I don’t think the challengers will or are aiming to capture the entire adoption curve.

I think this is a really important point - what do the challengers want? It's easy to write off this question when it comes to incumbents because the status quo is so immovable. But for the challengers, is it a modest piece of the pie; is it, as you mention, a modest piece of adopters everywhere; is it full-scale customer war against incumbents; or is it full-on global domination?

7 months ago

is it full-on global domination

Ultimately that's what Monzo wants & I suspect Revolut does too. I guess that means that they'll have to dominate some markets, while taking a portion of the market in lots of other countries.

7 months ago

Revolut are currently attempting to bridge an initial chasm between the early adopters and the early majority, while Starling and Monzo are still in the early adopter stage

A fairly minor detail but it’s worth remembering that Revolut’s users are spread over several countries. They had about as many users in the UK as Monzo back in November so I expect they’re actually still at the early adopter stage too - but with more users.

HSBC’s Connected Money app is a great example of how legacy institutions can simply ‘copy’ challengers and almost immediately bring the tech into the early majority due to sheer size, scale, and reputation

I've not had a chance to check it out yet but is it? How competitive is the app with the challenger’s?

To sum up, you’ve made a lot excellent point & this is a great round up of the concerns that we should all have about the challenger’s potential. But there’s lots of reasons to be optimistic too & for now, I’ve not seen anything that makes me seriously doubt that the challengers can make it over the line 🤞

7 months ago

A fairly minor details but it’s worth remembering that Revolut’s users are spread over several countries. They had about as many users in the UK as Monzo back in November so I expect they’re actually still at the early adopter stage too - but with more users.

Very good point that I didn't point out. Thanks.

How competitive is the app with the challenger’s?

Bringing together some of the points around knowing what's out and actively demanding more, HSBC's app doesn't necessarily need to be competitive. HSBC can go out to its customer base, tout the new app, and many customers who have missed the fintech craze outright could potentially fall for it being the first and only. I am, you are right though, extrapolating on the basis of day one downloads (since updated figures weren't readily available).

7 months ago

HSBC's app doesn't necessarily need to be competitive. HSBC can go out to its customer base, tout the new app, and many customers who have missed the fintech craze outright could potentially fall for it being the first and only.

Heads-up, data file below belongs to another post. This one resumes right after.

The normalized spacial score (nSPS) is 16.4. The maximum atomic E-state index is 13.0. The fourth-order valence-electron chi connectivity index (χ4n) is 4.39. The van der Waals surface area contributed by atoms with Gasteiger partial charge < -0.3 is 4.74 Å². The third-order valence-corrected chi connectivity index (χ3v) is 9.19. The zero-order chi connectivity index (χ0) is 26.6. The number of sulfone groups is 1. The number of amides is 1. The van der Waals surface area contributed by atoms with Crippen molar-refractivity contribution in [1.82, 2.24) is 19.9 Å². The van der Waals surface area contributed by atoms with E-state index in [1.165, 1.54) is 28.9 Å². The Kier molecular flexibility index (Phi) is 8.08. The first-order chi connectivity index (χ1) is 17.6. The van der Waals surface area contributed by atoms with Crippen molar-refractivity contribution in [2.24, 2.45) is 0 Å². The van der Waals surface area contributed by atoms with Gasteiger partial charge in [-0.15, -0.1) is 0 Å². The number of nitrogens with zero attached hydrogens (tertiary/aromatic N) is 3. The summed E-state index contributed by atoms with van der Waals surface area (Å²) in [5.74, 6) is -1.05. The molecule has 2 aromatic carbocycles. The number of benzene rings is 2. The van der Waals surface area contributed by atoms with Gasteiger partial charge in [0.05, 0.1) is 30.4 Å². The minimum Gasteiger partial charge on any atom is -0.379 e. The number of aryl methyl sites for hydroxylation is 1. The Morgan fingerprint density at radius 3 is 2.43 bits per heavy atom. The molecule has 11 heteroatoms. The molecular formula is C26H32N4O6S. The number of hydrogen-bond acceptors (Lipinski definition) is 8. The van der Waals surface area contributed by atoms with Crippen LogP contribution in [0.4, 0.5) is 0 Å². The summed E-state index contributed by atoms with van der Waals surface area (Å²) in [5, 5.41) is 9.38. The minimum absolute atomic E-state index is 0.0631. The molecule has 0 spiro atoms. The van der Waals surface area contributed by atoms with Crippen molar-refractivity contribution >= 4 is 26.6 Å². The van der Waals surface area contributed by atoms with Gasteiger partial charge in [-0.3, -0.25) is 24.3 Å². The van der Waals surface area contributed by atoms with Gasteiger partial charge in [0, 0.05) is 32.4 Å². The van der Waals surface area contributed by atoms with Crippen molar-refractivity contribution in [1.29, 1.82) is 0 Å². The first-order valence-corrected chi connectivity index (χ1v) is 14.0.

I expect they would but if HSBC can't keep up, I doubt they'll retain those customers forever. In fact, the app could be a good stepping stone - showing users that there's greater potential there, before they realise that the challengers do a better job of delivering - but perhaps that's too optimistic.

7 months ago

While frankly, the people who will never use digital die off - eventually.

While there will be a demographic shift, it's not that simple. The reasons people don't use digital aren't as straightforward as not being habitual users of digital. It's intimately bound up with socio-economics, diversity and, in particular, functional literacy. This is where government has struggled with 'digital by default' and have had to look at different, assisted digital approaches for the final 30%

This was a standout quote for me:

When it comes to primary spending accounts, it’s not the same as mobile phones — when you get a new phone, you generally stop using your old one, but it takes more to close or stop using your old account than just signing up for a new one.

That is, that the challenge isn't just making it easy (and attractive) to onboard - but also looking at how to persuade people to use it regularly thereafter. Which is about a lot more than a nice UX, but ensuring the entire proposition offers value that is clear/attractive to the mass market.

7 months ago

The reasons people don't use digital aren't as straightforward as not being habitual users of digital. It's intimately bound up with socio-economics, diversity and, in particular, functional literacy. This is where government has struggled with 'digital by default' and have had to look at different, assisted digital approaches for the final 30%

I take your point. But again, I don't think the challengers need to capture the entire market. I'm sure banks will continue providing branches for quite some time & some people will insist on using those too. International expansion means that they can focus on the digital natives, there's enough of those to try to capture to keep them occupied for quite some time.

That is, that the challenge isn't just making it easy (and attractive) to onboard - but also looking at how to persuade people to use it regularly thereafter. Which is about a lot more than a nice UX, but ensuring the entire proposition offers value that is clear/attractive to the mass market.

I completely agree!